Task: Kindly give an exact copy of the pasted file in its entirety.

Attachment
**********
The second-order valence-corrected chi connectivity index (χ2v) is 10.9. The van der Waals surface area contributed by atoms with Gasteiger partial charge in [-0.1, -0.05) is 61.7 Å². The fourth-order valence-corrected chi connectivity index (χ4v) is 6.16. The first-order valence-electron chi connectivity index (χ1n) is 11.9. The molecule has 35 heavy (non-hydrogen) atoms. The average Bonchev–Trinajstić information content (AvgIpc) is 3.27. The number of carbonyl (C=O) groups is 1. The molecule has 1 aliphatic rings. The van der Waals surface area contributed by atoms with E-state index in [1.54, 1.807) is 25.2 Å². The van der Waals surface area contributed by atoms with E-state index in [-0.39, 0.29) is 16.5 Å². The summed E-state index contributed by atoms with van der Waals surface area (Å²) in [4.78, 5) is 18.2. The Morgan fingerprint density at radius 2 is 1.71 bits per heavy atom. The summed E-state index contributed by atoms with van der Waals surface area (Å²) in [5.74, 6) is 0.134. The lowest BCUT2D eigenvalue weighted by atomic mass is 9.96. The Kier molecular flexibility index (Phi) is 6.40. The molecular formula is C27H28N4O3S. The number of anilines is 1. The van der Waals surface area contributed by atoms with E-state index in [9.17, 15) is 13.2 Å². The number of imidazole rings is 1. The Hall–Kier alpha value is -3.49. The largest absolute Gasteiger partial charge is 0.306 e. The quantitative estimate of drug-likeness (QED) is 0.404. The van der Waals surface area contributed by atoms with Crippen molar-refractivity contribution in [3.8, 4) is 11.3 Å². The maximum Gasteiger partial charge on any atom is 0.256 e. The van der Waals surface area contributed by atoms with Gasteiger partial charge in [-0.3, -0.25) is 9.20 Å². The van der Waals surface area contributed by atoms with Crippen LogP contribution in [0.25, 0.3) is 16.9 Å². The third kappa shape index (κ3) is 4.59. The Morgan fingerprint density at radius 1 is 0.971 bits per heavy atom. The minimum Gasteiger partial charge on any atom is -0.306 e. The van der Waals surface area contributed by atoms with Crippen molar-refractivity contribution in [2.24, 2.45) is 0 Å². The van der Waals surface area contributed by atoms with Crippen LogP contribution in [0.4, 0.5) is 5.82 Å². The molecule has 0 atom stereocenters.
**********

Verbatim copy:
The second-order valence-corrected chi connectivity index (χ2v) is 10.9. The van der Waals surface area contributed by atoms with Gasteiger partial charge in [-0.1, -0.05) is 61.7 Å². The fourth-order valence-corrected chi connectivity index (χ4v) is 6.16. The first-order valence-electron chi connectivity index (χ1n) is 11.9. The molecule has 35 heavy (non-hydrogen) atoms. The average Bonchev–Trinajstić information content (AvgIpc) is 3.27. The number of carbonyl (C=O) groups is 1. The molecule has 1 aliphatic rings. The van der Waals surface area contributed by atoms with E-state index in [1.54, 1.807) is 25.2 Å². The van der Waals surface area contributed by atoms with E-state index in [-0.39, 0.29) is 16.5 Å². The summed E-state index contributed by atoms with van der Waals surface area (Å²) in [4.78, 5) is 18.2. The Morgan fingerprint density at radius 2 is 1.71 bits per heavy atom. The summed E-state index contributed by atoms with van der Waals surface area (Å²) in [5.74, 6) is 0.134. The lowest BCUT2D eigenvalue weighted by atomic mass is 9.96. The Kier molecular flexibility index (Phi) is 6.40. The molecular formula is C27H28N4O3S. The number of anilines is 1. The van der Waals surface area contributed by atoms with E-state index in [9.17, 15) is 13.2 Å². The number of imidazole rings is 1. The Hall–Kier alpha value is -3.49. The largest absolute Gasteiger partial charge is 0.306 e. The quantitative estimate of drug-likeness (QED) is 0.404. The van der Waals surface area contributed by atoms with Crippen molar-refractivity contribution in [3.8, 4) is 11.3 Å². The maximum Gasteiger partial charge on any atom is 0.256 e. The van der Waals surface area contributed by atoms with Gasteiger partial charge in [-0.3, -0.25) is 9.20 Å². The van der Waals surface area contributed by atoms with Crippen LogP contribution in [0.25, 0.3) is 16.9 Å². The third kappa shape index (κ3) is 4.59. The Morgan fingerprint density at radius 1 is 0.971 bits per heavy atom. The minimum Gasteiger partial charge on any atom is -0.306 e. The van der Waals surface area contributed by atoms with Crippen molar-refractivity contribution in [2.24, 2.45) is 0 Å². The van der Waals surface area contributed by atoms with Crippen LogP contribution in [0.4, 0.5) is 5.82 Å². The molecule has 0 atom stereocenters.